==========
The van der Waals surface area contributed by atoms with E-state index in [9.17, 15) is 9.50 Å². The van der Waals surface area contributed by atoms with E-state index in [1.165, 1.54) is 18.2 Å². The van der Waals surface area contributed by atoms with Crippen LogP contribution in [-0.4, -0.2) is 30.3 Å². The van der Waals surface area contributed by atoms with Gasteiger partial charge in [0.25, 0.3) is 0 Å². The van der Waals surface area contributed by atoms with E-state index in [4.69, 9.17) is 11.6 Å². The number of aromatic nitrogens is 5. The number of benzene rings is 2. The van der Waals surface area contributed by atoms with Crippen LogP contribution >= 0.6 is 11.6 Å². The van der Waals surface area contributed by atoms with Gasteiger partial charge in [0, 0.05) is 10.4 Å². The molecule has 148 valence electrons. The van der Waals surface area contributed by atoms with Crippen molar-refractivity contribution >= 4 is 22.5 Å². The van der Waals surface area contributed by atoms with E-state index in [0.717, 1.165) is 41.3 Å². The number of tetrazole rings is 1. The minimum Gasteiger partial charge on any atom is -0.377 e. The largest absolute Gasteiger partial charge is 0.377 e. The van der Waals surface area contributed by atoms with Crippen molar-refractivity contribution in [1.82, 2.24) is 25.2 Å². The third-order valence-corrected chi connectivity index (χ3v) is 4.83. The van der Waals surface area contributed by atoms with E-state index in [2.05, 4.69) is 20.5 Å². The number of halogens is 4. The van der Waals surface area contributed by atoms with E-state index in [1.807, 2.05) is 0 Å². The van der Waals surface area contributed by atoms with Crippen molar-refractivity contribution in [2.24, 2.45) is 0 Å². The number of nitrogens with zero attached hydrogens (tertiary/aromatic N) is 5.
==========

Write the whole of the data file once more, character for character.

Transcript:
The van der Waals surface area contributed by atoms with E-state index in [9.17, 15) is 9.50 Å². The van der Waals surface area contributed by atoms with E-state index in [1.165, 1.54) is 18.2 Å². The van der Waals surface area contributed by atoms with Crippen LogP contribution in [-0.4, -0.2) is 30.3 Å². The van der Waals surface area contributed by atoms with Gasteiger partial charge in [0.25, 0.3) is 0 Å². The van der Waals surface area contributed by atoms with E-state index in [4.69, 9.17) is 11.6 Å². The number of aromatic nitrogens is 5. The number of benzene rings is 2. The van der Waals surface area contributed by atoms with Crippen LogP contribution >= 0.6 is 11.6 Å². The van der Waals surface area contributed by atoms with Gasteiger partial charge in [0, 0.05) is 10.4 Å². The molecule has 148 valence electrons. The van der Waals surface area contributed by atoms with Crippen molar-refractivity contribution >= 4 is 22.5 Å². The van der Waals surface area contributed by atoms with E-state index in [0.717, 1.165) is 41.3 Å². The number of tetrazole rings is 1. The minimum Gasteiger partial charge on any atom is -0.377 e. The largest absolute Gasteiger partial charge is 0.377 e. The van der Waals surface area contributed by atoms with Crippen molar-refractivity contribution in [1.82, 2.24) is 25.2 Å². The third-order valence-corrected chi connectivity index (χ3v) is 4.83. The van der Waals surface area contributed by atoms with E-state index in [2.05, 4.69) is 20.5 Å². The number of halogens is 4. The van der Waals surface area contributed by atoms with E-state index in [1.807, 2.05) is 0 Å². The van der Waals surface area contributed by atoms with Crippen molar-refractivity contribution in [2.24, 2.45) is 0 Å². The number of nitrogens with zero attached hydrogens (tertiary/aromatic N) is 5.